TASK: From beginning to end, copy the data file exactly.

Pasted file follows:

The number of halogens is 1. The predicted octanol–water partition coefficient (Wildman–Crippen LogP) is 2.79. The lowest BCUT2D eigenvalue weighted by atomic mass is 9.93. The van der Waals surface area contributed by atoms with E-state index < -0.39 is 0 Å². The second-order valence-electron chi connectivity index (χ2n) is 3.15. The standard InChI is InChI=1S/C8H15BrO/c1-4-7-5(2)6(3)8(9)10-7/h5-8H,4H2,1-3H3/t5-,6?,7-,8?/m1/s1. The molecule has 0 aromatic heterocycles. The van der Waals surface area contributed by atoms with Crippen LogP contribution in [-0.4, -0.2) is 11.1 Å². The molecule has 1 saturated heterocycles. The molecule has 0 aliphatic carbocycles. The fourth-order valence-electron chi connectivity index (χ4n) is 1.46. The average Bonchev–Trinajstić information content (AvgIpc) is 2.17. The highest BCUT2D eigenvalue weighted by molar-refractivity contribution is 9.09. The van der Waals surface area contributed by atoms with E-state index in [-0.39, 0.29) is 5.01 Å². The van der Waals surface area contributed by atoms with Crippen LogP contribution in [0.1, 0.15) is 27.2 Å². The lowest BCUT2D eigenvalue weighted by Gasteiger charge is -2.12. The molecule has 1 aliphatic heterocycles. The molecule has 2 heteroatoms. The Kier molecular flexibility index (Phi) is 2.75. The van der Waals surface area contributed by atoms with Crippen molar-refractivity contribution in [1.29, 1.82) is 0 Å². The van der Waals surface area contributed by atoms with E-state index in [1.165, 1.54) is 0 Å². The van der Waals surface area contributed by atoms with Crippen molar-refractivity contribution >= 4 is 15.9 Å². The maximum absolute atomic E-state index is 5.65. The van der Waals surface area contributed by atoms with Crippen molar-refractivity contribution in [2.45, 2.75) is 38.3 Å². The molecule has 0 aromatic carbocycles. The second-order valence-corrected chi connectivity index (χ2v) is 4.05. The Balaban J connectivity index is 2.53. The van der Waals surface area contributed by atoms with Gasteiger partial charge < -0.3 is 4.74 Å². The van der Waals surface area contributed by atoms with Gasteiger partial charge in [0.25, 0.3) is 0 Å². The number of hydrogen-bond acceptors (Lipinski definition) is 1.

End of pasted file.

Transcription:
The number of halogens is 1. The predicted octanol–water partition coefficient (Wildman–Crippen LogP) is 2.79. The lowest BCUT2D eigenvalue weighted by atomic mass is 9.93. The van der Waals surface area contributed by atoms with E-state index < -0.39 is 0 Å². The second-order valence-electron chi connectivity index (χ2n) is 3.15. The standard InChI is InChI=1S/C8H15BrO/c1-4-7-5(2)6(3)8(9)10-7/h5-8H,4H2,1-3H3/t5-,6?,7-,8?/m1/s1. The molecule has 0 aromatic heterocycles. The van der Waals surface area contributed by atoms with Crippen LogP contribution in [-0.4, -0.2) is 11.1 Å². The molecule has 1 saturated heterocycles. The molecule has 0 aliphatic carbocycles. The fourth-order valence-electron chi connectivity index (χ4n) is 1.46. The average Bonchev–Trinajstić information content (AvgIpc) is 2.17. The highest BCUT2D eigenvalue weighted by molar-refractivity contribution is 9.09. The van der Waals surface area contributed by atoms with E-state index in [-0.39, 0.29) is 5.01 Å². The van der Waals surface area contributed by atoms with Crippen LogP contribution in [0.1, 0.15) is 27.2 Å². The lowest BCUT2D eigenvalue weighted by Gasteiger charge is -2.12. The molecule has 1 aliphatic heterocycles. The molecule has 2 heteroatoms. The Kier molecular flexibility index (Phi) is 2.75. The van der Waals surface area contributed by atoms with Crippen molar-refractivity contribution in [1.29, 1.82) is 0 Å². The van der Waals surface area contributed by atoms with E-state index in [1.165, 1.54) is 0 Å². The van der Waals surface area contributed by atoms with Crippen molar-refractivity contribution >= 4 is 15.9 Å². The maximum absolute atomic E-state index is 5.65. The van der Waals surface area contributed by atoms with Crippen molar-refractivity contribution in [2.45, 2.75) is 38.3 Å². The molecule has 0 aromatic carbocycles. The second-order valence-corrected chi connectivity index (χ2v) is 4.05. The Balaban J connectivity index is 2.53. The van der Waals surface area contributed by atoms with Gasteiger partial charge < -0.3 is 4.74 Å². The van der Waals surface area contributed by atoms with Gasteiger partial charge in [0.25, 0.3) is 0 Å². The number of hydrogen-bond acceptors (Lipinski definition) is 1.